Revere Beach Sand Sculpting Festival

On Sunday, J and I took the T to Revere Beach, where we caught the final day of this year’s National Sand Sculpting Festival. This is the third year we’ve gone to Revere Beach to see the sand sculptures, and every year we marvel at the level of detail master artisans can achieve in a seemingly shapeless medium.

Revere Beach Sand Sculpting Festival

In the aftermath of this year’s Boston Marathon bombings, it was no surprise that the theme of this year’s festival was “Boston Strong.” The festival’s central sculpture—a towering wall featuring the names of the festival’s corporate sponsors—was flanked with American flags and featured images of runners, a tribute to law enforcement (including slain MIT officer Sean Collier), and a nod to the Good Samaritans, first responders, doctors, and nurses who helped victims.

Boston Strong

Revere Beach Sand Sculpting Festival

Collier Strong

Revere Beach Sand Sculpting Festival

The phrase “Boston Strong” represents the way an entire community came together in the aftermath of tragedy, stranger helping stranger, and I suppose sand sculptures are a good metaphor for this kind of community bonding. Individual grains of sand are neither strong nor special; they’re just gritty. En mass, however, grains of sand can either wear down stone or build towering structures. Given the nitty-gritty particulars of fate, what kind of structures might we build, together?

Click here for more photos from this year’s National Sand Sculpting Festival at Revere Beach. Enjoy!

Vigilant - May 5 / Day 125

Yesterday J and I made our more-or-less yearly pilgrimage to Revere Beach, where we followed our established tradition of taking the T to Wonderland, eating seafood in the shady pavilion across the street from Kelly’s Roast Beef, then walking the beach back to the bathhouse, where we catch the T for home. We take this same trip strolling this same stretch of shore every year or so, usually in the off-season, when the beach is empty save for other walkers. Revere Beach has become a place J and I go to stroll rather than swim, counting ourselves among the long-sleeve beachcombers rather than the swimsuit-clad sunbathers.

Cold wading

Yesterday was a bright but brisk day, so there were few waders and even fewer sunbathers at Revere Beach. Instead, there were dog-walkers, seashell-seekers, kite-flyers, cyclists, parents puttering around with kids, guys kicking soccer balls, and guys playing volleyball. It was a shorts-and-sweatshirt kind of day—perfect for walking—and the ubiquitous seagulls seemed resigned to the fact that few folks were picnicking, so they had to forage food from the surf rather than begging handouts from humans. Without the distraction of beach blankets, beach umbrellas, beach balls, and an endless ocean of beach bodies, J and I enjoyed the relative solitude of a low-tide shoreline strewn with seaweed and seashells.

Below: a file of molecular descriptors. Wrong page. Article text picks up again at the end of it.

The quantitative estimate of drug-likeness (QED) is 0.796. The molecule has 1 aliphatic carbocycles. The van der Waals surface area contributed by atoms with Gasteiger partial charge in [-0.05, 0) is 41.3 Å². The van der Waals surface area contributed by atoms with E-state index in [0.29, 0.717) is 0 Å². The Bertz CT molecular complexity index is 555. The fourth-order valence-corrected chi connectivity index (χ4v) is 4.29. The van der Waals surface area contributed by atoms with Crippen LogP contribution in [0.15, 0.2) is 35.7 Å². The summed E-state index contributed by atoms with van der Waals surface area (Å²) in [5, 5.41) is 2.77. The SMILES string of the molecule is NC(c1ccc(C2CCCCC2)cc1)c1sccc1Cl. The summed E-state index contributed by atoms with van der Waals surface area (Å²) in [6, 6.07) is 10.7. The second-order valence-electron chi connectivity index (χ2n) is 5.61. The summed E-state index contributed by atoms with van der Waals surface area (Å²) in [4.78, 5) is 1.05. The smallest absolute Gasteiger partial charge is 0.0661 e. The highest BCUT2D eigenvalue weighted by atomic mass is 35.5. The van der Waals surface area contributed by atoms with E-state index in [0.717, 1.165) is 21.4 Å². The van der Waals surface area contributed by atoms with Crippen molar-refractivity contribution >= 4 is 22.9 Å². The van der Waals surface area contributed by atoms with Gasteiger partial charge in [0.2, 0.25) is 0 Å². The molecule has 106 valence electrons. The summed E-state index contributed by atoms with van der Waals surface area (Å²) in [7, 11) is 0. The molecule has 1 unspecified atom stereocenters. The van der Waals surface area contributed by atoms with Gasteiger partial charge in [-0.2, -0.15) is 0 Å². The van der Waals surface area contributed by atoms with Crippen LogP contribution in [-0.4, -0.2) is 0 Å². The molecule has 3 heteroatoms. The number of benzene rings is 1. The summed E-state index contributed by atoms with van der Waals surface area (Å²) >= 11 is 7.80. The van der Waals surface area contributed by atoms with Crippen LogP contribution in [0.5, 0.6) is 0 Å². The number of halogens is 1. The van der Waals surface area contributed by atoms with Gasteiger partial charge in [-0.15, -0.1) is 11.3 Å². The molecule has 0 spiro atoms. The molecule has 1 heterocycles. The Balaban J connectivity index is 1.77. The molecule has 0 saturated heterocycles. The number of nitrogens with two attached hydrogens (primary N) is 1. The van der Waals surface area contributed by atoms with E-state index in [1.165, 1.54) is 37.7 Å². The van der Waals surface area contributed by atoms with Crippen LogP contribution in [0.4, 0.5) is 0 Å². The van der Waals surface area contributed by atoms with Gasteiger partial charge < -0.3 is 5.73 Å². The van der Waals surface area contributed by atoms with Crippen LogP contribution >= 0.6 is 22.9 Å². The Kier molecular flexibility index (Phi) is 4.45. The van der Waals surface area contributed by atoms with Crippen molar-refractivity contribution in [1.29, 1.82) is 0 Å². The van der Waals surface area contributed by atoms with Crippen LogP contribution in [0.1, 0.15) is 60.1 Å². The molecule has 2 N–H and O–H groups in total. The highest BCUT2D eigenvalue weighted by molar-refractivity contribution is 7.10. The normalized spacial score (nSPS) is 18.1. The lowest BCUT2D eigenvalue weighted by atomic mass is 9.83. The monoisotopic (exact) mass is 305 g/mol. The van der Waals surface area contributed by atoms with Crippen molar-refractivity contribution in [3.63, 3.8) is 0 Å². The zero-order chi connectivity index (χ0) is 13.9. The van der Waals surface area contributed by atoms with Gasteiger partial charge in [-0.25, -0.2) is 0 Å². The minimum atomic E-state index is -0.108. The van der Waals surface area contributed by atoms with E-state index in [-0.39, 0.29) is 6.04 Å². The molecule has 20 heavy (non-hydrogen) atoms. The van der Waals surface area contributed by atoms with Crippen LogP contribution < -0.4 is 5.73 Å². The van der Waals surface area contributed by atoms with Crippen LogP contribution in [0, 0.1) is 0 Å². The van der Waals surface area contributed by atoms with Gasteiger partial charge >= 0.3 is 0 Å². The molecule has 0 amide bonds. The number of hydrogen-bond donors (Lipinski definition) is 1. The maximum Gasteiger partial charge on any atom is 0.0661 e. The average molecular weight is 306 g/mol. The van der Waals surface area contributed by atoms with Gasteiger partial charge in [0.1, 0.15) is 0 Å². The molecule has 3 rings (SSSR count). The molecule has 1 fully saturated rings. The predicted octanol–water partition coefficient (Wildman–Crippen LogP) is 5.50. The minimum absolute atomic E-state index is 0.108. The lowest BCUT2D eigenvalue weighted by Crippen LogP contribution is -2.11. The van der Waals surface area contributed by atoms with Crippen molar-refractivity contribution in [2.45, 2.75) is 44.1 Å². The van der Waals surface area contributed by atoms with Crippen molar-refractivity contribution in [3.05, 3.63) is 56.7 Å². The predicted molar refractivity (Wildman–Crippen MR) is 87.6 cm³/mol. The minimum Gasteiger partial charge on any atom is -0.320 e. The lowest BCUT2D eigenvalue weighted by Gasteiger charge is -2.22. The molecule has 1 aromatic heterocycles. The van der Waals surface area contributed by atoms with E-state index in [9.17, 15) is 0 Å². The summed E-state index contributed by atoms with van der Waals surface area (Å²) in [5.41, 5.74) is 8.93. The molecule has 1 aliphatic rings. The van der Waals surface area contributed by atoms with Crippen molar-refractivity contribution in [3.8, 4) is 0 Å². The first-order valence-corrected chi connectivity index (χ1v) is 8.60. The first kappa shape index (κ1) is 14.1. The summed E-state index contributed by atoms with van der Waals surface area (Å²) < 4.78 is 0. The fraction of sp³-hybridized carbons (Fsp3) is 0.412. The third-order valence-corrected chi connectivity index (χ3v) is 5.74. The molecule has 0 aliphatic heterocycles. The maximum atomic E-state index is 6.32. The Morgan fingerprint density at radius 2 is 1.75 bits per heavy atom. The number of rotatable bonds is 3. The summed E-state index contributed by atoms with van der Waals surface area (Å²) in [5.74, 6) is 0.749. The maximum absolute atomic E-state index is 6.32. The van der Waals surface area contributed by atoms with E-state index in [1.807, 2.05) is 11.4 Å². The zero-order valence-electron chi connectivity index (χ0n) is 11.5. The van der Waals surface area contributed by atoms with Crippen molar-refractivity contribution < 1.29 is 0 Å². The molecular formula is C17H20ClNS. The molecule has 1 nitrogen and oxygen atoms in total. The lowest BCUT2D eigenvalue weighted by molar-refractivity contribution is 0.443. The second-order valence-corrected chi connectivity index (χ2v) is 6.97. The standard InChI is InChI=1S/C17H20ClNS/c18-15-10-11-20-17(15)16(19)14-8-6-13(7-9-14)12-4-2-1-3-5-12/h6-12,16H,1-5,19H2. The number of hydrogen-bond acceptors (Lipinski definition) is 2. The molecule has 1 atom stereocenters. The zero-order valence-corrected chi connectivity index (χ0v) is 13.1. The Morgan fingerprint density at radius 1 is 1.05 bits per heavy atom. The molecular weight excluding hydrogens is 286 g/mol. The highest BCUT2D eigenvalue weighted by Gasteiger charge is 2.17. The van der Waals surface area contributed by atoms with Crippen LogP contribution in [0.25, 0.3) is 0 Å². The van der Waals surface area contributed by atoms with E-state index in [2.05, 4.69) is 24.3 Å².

If J and I were tourists visiting from afar, we might have been disappointed by a beach day that was too cold for wading, much less swimming. But since Revere Beach is an easy T-ride away, we don’t have to hope for perfect beach weather to go stroll the shore. Any day, it turns out, is a good day to walk the beach, at least if you remember to bring a sweatshirt. Any day, it turns out, is a good day to take a good long walk on the sun-kissed edge of sea and sky.

Click here for more photos from yesterday’s stroll at Revere Beach. Enjoy!

Enjoying the view

It’s become something of an annual tradition. About once a year, J and I take the T to Revere Beach, where we have lunch then walk, people-watching and taking pictures while gulls and low-flying airplanes soar overhead. We’ve gone to Revere Beach in the off-season, and we’ve gone at the height of summer. This year, we timed our visit to coincide with the annual Sand Sculpting Festival, so there was plenty to look at.


I’m not much of a beach person: although J and I live about 10 miles from the Atlantic Ocean, I can count on one hand (with fingers to spare) the number of times I’ve gone swimming there. But even if you’re not much of a swimmer or sun-bather, occasionally it’s fun to be near the shore, to watch the tides and hear the crying gulls. This weekend was hot and sunny, but with low humidity, so it was lovely to sit in a shady, open-air pavilion eating seafood–clams for J, scallops for me–within sight of the chairs, umbrellas, and volleyball nets other beach-goers had set up.

Beach bathers

I like beaches because they are probably the only place it’s socially acceptable to read, take a nap, or pretty much do nothing in public. (Perhaps that’s why you’ll occasionally find Buddhas there.) J and I love to walk, and beaches are perfect for that pastime, as you can stroll without worry of getting lost: walking for walking’s sake. Nobody asks you where you’re going or what you’re doing on a beach; you’re just free to soak in the sights, smells, and sounds while the waters of the world ebb and surge at your feet.

This is my belated contribution to last week’s Photo Friday theme, Seashore. Click here for more photos from our outing, including images from this year’s National Sand Sculpting Festival. Enjoy!


It’s been more than a single season since J and I went walking at Revere Beach last October, so this past weekend we took the Blue Line to Wonderland, where we walked up to Kelly’s Roast Beef, watched seagulls beg for bits of our lunch, then walked back toward the heart of Revere Beach, where the remnants of the New England Sand Sculpting Festival are slowly deteriorating.

Ouroborus:  Life, rebirth, and stuff

Although I’m familiar with ice sculptures, I’m new to the sand sculpting scene. When I learned from newspaper coverage that this year’s festival had happened over the weekend of July 16 through 18, I figured J and I would have to wait until next year to check out the local sand artistry. Thanks, however, to a glue-based fixative that protects the sculptures from the drying effect of the sun and the erosive power of wind and rain, these sculptures stay on display, slightly the worse for wear, for several weeks after the festival.